I’m Back!

It’s been a long time since I reached out. Not from lack of interest in maintaining contact, but rather because I’m been focused on re-potting, re-tooling, re-energizing and just making it through the economy! Yes, the Job Finding Expert had to do her own work-search.

Much has changed, and much is still the same.

I’m still doing executive search and IT consulting, and have added project management sales to the mix with the new company I joined.

So my interests have broadened. From my work with career and employment related issues, I’ve been immersed in exploring the most conscious, leading edge companies in the country. I’m determined to find out what it takes to work in them and share it with you. I want us to learn what these companies are doing in their cultures that made them, and KEEPS them, “Leading Edge”.

So what does it take to work for the best companies in the country? What kinds of skills do you need? What does it take to get hired and what does it take to succeed?

I’m proud to say that one of the things I’ve been doing is working on a new Reality Show Pilot, entitled, “So What’s It Take To Work There?”, to find answers to that question.

If you have a few moments, check out the sizzle reel. Our first subject was Zappos, the great internet shoe retailer based in Henderson, NV. We spent the day there doing interviews on what it takes to get a job and work for one of the best companies in the country. It’s been very well received and I’m proud of our accomplishment. It’s lots of fun and I’m SO HAPPY to share it with you. Wait till you see the Zappos work environment.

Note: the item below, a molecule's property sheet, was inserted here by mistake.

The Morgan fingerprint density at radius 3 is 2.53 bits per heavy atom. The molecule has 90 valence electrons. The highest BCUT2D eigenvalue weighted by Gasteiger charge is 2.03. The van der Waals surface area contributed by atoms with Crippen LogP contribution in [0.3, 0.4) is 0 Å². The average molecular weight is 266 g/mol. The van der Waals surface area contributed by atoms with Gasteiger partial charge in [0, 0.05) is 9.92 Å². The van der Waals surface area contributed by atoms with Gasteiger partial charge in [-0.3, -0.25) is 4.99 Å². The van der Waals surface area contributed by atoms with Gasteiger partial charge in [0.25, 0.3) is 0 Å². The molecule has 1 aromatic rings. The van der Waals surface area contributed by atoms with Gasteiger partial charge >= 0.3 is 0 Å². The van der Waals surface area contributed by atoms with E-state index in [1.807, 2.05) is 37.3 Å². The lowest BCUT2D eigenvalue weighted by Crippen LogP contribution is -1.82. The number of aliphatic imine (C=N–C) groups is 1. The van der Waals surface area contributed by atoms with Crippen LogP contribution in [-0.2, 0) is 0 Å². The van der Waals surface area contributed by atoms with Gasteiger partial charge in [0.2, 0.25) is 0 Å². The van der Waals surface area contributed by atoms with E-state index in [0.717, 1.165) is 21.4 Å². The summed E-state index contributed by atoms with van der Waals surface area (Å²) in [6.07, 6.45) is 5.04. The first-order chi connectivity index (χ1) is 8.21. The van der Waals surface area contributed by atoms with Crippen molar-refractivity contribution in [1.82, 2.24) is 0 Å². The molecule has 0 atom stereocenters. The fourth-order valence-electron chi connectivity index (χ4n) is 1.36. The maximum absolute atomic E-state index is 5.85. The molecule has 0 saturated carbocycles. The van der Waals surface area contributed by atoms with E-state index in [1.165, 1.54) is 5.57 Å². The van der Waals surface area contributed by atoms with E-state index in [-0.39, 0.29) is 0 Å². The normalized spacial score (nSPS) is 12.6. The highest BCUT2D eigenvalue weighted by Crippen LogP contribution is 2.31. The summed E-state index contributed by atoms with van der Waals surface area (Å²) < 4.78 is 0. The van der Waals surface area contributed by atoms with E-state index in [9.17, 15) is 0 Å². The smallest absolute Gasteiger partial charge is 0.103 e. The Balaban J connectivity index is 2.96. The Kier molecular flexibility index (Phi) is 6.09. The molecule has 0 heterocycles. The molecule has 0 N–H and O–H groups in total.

Here’s the You Tube link:


Tell me what you’ve been doing. Or send me your resume… I’m always happy to keep my eyes open for you.

It’s good to back. Remember, do the basics, keep the faith, network, and keep moving forward.

Yours truly,

Dianne Gubin


Ace the Phone Interview!

Be prepared for phone interview as if it was an in-person interview. 


  • Stand up / pace
  • Look in mirror
  • Speak clearly.   Watch rambling, however make sure you fully answer the question
  • Look at company’s website –  and look up the managers on LinkedIn
  • Ask client what they want to cover.   Given the oppty, ask the interviewer to tell you in their own words what they are looking for in candidate and in filling position
  • Have the job description handy – make sure your answers match key needs of the position
  • Write on a piece of paper the bullet points you want to make sure to cover
  • Answer q’s fully and ask if you’ve provided answer interviewer needed
  • Be sure to address what value YOU bring to manager / company
  • Don’t give the interviewer a hard time or set-up unnecessary road blocks
  • Find out what interviewer’s process is – how many candidates will see, when interview in person, when make decision?